But language-use is complex and one can, of course, reflect on what has been said and arrive at a kind of secondary interpretation. Certainly we do that will sylleptic utterances, and so one can manage to communicate something by such an utterance that it cannot literally mean.

This phenomenon is well-known. It's a form of zeugma that is known as "syllepsis". I think most linguists would say that this sentence cannot mean that Miles has a trumpet and a narwhal a protrusion from the head. The reason is the obvious one: that "horn" has to be interpreted a single way. Note that, if correct, this shows that "Ms and Ns are F" is not , as we sometimes tell our introductory logic students, simply an abbreviation (or something) for "Ms are F and Ns are F", since, in the latter, "F" could be interpreted differently in its two occurrences. When one makes a claim like the one just made, we are talking about how the sentence is immediately, unreflectively, and automatically understood by a hearer. So what I'm observing is, in effect, simply that our "language faculty" operates a certain way, and not another way that it could, in principle, have operated. And put that way, the point should be fairly uncontroversial. The humorous effect one can get from syllepsis depends the fact...

With each language in the world there seems to be a set number of words, some

With each language in the world there seems to be a set number of words, some have more it seems and some have less. My question is that in a language that has less words, is it limited in it's ability to conceptualize and describe and thus understand less about it's reality around it, or is it's simplistic view what gives a clearer view of things? Follow up: If you can't define a word without using another word, wouldn't words be subjective?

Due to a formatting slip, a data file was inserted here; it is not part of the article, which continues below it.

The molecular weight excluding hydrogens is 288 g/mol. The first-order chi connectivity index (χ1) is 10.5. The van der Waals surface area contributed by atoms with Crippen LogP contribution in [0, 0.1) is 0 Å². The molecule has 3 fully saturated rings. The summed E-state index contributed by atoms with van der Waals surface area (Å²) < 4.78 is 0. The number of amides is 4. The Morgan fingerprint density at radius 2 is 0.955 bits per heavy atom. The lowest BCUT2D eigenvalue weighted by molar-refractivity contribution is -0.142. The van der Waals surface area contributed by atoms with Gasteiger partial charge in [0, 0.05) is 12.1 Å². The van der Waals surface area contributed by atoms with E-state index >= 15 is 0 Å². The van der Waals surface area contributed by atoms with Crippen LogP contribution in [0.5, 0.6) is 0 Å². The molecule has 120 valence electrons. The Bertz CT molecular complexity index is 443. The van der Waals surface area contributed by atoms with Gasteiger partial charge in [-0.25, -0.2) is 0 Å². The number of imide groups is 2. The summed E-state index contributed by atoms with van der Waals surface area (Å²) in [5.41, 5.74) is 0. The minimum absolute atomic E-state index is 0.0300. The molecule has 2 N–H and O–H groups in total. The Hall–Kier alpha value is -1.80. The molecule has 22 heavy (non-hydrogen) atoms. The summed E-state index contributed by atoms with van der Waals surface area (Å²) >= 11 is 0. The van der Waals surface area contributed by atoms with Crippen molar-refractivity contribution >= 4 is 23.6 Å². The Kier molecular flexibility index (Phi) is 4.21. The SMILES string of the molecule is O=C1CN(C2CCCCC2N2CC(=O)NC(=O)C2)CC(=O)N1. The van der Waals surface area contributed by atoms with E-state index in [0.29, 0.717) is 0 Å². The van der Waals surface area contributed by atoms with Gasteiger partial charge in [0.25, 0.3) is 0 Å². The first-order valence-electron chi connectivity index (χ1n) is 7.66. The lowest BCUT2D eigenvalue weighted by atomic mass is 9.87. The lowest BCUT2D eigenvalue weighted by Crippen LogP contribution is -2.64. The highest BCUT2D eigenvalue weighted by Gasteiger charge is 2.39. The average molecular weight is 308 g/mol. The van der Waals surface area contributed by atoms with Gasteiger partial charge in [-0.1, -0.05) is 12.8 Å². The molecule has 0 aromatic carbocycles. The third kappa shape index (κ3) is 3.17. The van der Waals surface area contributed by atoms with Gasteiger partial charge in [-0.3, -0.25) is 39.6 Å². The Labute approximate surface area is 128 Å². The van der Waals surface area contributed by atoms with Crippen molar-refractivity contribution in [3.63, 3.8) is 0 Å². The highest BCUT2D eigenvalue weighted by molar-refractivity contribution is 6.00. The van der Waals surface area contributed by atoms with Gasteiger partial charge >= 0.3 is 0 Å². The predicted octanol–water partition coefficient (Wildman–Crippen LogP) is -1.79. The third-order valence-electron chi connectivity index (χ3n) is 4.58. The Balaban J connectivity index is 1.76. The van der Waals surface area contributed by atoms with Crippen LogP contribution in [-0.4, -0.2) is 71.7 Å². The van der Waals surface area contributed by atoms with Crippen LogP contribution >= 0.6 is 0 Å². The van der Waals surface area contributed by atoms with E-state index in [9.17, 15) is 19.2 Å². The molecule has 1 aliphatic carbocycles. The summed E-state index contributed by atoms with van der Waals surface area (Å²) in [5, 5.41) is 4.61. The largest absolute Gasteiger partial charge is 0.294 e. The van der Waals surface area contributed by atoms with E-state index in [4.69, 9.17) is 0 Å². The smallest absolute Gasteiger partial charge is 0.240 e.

You may be referring (directly or indirectly, intentionally or not) to the infamous Whorf-Sapir hypothesis, in brief the idea that the structure of one's language constrains/determines one's conceptualization of and cognitive approach to the world. (If the Inuit genuinely have more words for snow than ordinary English speakers, then that reflects that they can make (say) visual distinctions between the kinds of snow than we can ....) I'm not particularly familiar with the literature except that I believe this hypothesis is no longer much in fashion at all -- while perhaps in some limited senses different languages (including their different vocabularies, number of words, grammatical structures) are able to express various thoughts differently, etc., far more people accept these days that the 'thoughts' themselves are roughly universally available -- and indeed the fact that languages CAN be translated into each others (even if not always perfectly) suggests that all languages are capable of expressing the same thoughts ... (and even when a translation isn't perfect we can usually describe the ways in which it is imperfect, thus more fully capturing the 'thought' expressed') ... As for your follow-up: depends what you mean by 'subjective' (or course), but you have your finger on a very deep issue: whether meaning is ultimately reducible to the relationship between a word and our conception or perception of things ... (at some point words must 'make contact' with the world ....)

I tend to agree with theoretical linguists such as Chomsky that there are really no such things as languages, in the sense in which English and German are supposed to be "public languages". Rather, there are just people who talk, and some of them can understand each other. I mention this because it is surely not an essential feature of any language, in that sense, that it has some particular number of words. Words get added and removed all the time. So it's hard to ask the question in these terms. Let's focus on "idiolects". Each of us has our own idiolect, which is in various ways like and unlike the idiolects of other people. Each of these has, at any given time, a certain number of words in it. Now: Does understanding more words contribute to one's being able to conceptualize and describe more? Other things equal, one would suppose so, and it's hard to see why this ability would, in and of itself, make one's view of things any less clear, though I suppose one might miss the forest for the trees,...